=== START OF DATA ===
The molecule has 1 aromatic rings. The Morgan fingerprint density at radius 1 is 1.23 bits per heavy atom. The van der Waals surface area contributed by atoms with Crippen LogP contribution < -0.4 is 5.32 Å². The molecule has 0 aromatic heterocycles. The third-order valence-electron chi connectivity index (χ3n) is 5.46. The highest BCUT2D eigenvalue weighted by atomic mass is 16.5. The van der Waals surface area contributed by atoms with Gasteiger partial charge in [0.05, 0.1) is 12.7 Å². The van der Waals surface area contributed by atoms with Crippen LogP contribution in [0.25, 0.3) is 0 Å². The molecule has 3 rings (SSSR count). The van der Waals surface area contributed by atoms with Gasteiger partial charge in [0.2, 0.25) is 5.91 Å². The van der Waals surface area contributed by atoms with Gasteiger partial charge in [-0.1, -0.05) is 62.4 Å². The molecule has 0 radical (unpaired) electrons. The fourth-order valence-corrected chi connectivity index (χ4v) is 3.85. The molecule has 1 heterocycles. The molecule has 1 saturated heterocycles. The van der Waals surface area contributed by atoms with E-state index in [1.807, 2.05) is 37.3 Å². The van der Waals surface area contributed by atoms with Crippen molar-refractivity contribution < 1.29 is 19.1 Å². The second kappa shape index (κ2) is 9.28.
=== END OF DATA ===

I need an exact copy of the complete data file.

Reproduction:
The molecule has 1 aromatic rings. The Morgan fingerprint density at radius 1 is 1.23 bits per heavy atom. The van der Waals surface area contributed by atoms with Crippen LogP contribution < -0.4 is 5.32 Å². The molecule has 0 aromatic heterocycles. The third-order valence-electron chi connectivity index (χ3n) is 5.46. The highest BCUT2D eigenvalue weighted by atomic mass is 16.5. The van der Waals surface area contributed by atoms with Gasteiger partial charge in [0.05, 0.1) is 12.7 Å². The van der Waals surface area contributed by atoms with Crippen LogP contribution in [0.25, 0.3) is 0 Å². The molecule has 3 rings (SSSR count). The van der Waals surface area contributed by atoms with Gasteiger partial charge in [0.2, 0.25) is 5.91 Å². The van der Waals surface area contributed by atoms with Gasteiger partial charge in [-0.1, -0.05) is 62.4 Å². The molecule has 0 radical (unpaired) electrons. The fourth-order valence-corrected chi connectivity index (χ4v) is 3.85. The molecule has 1 heterocycles. The molecule has 1 saturated heterocycles. The van der Waals surface area contributed by atoms with E-state index in [1.807, 2.05) is 37.3 Å². The van der Waals surface area contributed by atoms with Crippen molar-refractivity contribution < 1.29 is 19.1 Å². The second kappa shape index (κ2) is 9.28.